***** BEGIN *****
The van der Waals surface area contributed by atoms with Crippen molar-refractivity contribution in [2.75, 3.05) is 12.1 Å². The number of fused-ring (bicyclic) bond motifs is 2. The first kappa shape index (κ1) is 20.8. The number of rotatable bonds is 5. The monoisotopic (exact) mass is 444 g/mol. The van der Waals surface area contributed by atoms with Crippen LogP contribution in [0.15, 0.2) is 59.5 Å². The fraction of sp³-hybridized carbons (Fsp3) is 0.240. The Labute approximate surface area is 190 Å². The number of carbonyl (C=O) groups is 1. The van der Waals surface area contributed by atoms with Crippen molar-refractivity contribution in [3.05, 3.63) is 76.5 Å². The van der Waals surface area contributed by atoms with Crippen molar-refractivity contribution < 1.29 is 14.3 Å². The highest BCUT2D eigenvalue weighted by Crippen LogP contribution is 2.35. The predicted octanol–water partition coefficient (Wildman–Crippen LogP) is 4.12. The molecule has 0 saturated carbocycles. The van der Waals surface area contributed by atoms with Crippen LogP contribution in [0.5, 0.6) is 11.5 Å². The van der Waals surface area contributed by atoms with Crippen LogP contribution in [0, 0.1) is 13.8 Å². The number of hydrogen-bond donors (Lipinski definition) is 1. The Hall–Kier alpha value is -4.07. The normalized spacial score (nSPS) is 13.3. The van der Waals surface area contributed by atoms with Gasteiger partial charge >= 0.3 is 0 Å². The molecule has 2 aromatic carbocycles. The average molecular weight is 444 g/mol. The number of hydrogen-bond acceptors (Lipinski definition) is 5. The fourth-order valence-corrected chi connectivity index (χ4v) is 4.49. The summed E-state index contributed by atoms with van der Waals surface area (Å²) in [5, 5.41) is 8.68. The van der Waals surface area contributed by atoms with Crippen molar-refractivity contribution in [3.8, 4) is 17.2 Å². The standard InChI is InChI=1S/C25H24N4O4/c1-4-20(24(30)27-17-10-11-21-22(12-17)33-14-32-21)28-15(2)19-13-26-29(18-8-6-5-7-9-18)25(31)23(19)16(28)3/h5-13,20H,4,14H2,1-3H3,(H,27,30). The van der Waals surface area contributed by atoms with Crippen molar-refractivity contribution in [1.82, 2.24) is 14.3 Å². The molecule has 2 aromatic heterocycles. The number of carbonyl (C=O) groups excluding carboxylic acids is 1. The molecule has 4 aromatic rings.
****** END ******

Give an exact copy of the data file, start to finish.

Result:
The van der Waals surface area contributed by atoms with Crippen molar-refractivity contribution in [2.75, 3.05) is 12.1 Å². The number of fused-ring (bicyclic) bond motifs is 2. The first kappa shape index (κ1) is 20.8. The number of rotatable bonds is 5. The monoisotopic (exact) mass is 444 g/mol. The van der Waals surface area contributed by atoms with Crippen LogP contribution in [0.15, 0.2) is 59.5 Å². The fraction of sp³-hybridized carbons (Fsp3) is 0.240. The Labute approximate surface area is 190 Å². The number of carbonyl (C=O) groups is 1. The van der Waals surface area contributed by atoms with Crippen molar-refractivity contribution in [3.05, 3.63) is 76.5 Å². The van der Waals surface area contributed by atoms with Crippen molar-refractivity contribution < 1.29 is 14.3 Å². The highest BCUT2D eigenvalue weighted by Crippen LogP contribution is 2.35. The predicted octanol–water partition coefficient (Wildman–Crippen LogP) is 4.12. The molecule has 0 saturated carbocycles. The van der Waals surface area contributed by atoms with Crippen LogP contribution in [0.5, 0.6) is 11.5 Å². The van der Waals surface area contributed by atoms with Crippen LogP contribution in [0, 0.1) is 13.8 Å². The number of hydrogen-bond donors (Lipinski definition) is 1. The Hall–Kier alpha value is -4.07. The normalized spacial score (nSPS) is 13.3. The van der Waals surface area contributed by atoms with Gasteiger partial charge >= 0.3 is 0 Å². The molecule has 2 aromatic carbocycles. The average molecular weight is 444 g/mol. The number of hydrogen-bond acceptors (Lipinski definition) is 5. The fourth-order valence-corrected chi connectivity index (χ4v) is 4.49. The summed E-state index contributed by atoms with van der Waals surface area (Å²) in [5, 5.41) is 8.68. The van der Waals surface area contributed by atoms with Crippen molar-refractivity contribution in [3.8, 4) is 17.2 Å². The standard InChI is InChI=1S/C25H24N4O4/c1-4-20(24(30)27-17-10-11-21-22(12-17)33-14-32-21)28-15(2)19-13-26-29(18-8-6-5-7-9-18)25(31)23(19)16(28)3/h5-13,20H,4,14H2,1-3H3,(H,27,30). The van der Waals surface area contributed by atoms with Crippen molar-refractivity contribution in [1.82, 2.24) is 14.3 Å². The molecule has 2 aromatic heterocycles. The number of carbonyl (C=O) groups excluding carboxylic acids is 1. The molecule has 4 aromatic rings.